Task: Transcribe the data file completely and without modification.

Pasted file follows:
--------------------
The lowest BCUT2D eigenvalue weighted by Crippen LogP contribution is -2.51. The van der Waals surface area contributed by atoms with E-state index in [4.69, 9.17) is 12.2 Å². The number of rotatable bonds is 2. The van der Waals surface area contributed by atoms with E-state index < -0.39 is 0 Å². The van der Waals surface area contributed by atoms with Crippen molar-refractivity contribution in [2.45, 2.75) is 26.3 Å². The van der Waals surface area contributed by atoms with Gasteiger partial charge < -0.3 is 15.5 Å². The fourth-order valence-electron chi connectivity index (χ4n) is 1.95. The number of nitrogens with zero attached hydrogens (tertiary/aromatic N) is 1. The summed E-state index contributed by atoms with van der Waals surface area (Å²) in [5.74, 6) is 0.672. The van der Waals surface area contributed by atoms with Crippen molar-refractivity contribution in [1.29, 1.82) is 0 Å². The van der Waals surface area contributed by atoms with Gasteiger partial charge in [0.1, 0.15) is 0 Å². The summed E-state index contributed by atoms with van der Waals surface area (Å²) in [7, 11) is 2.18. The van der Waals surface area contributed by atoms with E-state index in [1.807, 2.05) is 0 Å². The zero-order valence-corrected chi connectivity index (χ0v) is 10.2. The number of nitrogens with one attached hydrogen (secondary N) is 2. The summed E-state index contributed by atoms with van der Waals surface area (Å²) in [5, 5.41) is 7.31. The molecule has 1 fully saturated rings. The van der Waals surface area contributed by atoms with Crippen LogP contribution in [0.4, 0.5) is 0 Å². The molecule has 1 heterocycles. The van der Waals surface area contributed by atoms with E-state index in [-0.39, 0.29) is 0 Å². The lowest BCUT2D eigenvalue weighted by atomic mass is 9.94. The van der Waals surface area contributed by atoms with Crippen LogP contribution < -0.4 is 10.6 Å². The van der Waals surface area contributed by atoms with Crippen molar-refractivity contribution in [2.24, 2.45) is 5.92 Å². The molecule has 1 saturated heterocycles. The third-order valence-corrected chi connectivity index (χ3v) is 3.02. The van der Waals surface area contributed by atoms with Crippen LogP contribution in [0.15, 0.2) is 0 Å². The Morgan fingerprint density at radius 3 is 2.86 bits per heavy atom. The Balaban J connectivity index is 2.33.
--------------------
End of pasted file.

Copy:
The lowest BCUT2D eigenvalue weighted by Crippen LogP contribution is -2.51. The van der Waals surface area contributed by atoms with E-state index in [4.69, 9.17) is 12.2 Å². The number of rotatable bonds is 2. The van der Waals surface area contributed by atoms with E-state index < -0.39 is 0 Å². The van der Waals surface area contributed by atoms with Crippen molar-refractivity contribution in [2.45, 2.75) is 26.3 Å². The van der Waals surface area contributed by atoms with Gasteiger partial charge < -0.3 is 15.5 Å². The fourth-order valence-electron chi connectivity index (χ4n) is 1.95. The number of nitrogens with zero attached hydrogens (tertiary/aromatic N) is 1. The summed E-state index contributed by atoms with van der Waals surface area (Å²) in [5.74, 6) is 0.672. The van der Waals surface area contributed by atoms with Crippen molar-refractivity contribution in [1.29, 1.82) is 0 Å². The van der Waals surface area contributed by atoms with Gasteiger partial charge in [0.1, 0.15) is 0 Å². The summed E-state index contributed by atoms with van der Waals surface area (Å²) in [7, 11) is 2.18. The van der Waals surface area contributed by atoms with E-state index in [1.807, 2.05) is 0 Å². The zero-order valence-corrected chi connectivity index (χ0v) is 10.2. The number of nitrogens with one attached hydrogen (secondary N) is 2. The summed E-state index contributed by atoms with van der Waals surface area (Å²) in [5, 5.41) is 7.31. The molecule has 1 fully saturated rings. The van der Waals surface area contributed by atoms with Crippen LogP contribution in [0.4, 0.5) is 0 Å². The molecule has 1 heterocycles. The van der Waals surface area contributed by atoms with E-state index in [-0.39, 0.29) is 0 Å². The lowest BCUT2D eigenvalue weighted by atomic mass is 9.94. The van der Waals surface area contributed by atoms with Crippen LogP contribution < -0.4 is 10.6 Å². The van der Waals surface area contributed by atoms with Crippen molar-refractivity contribution in [2.24, 2.45) is 5.92 Å². The molecule has 1 saturated heterocycles. The third-order valence-corrected chi connectivity index (χ3v) is 3.02. The van der Waals surface area contributed by atoms with Crippen LogP contribution in [0.15, 0.2) is 0 Å². The Morgan fingerprint density at radius 3 is 2.86 bits per heavy atom. The Balaban J connectivity index is 2.33.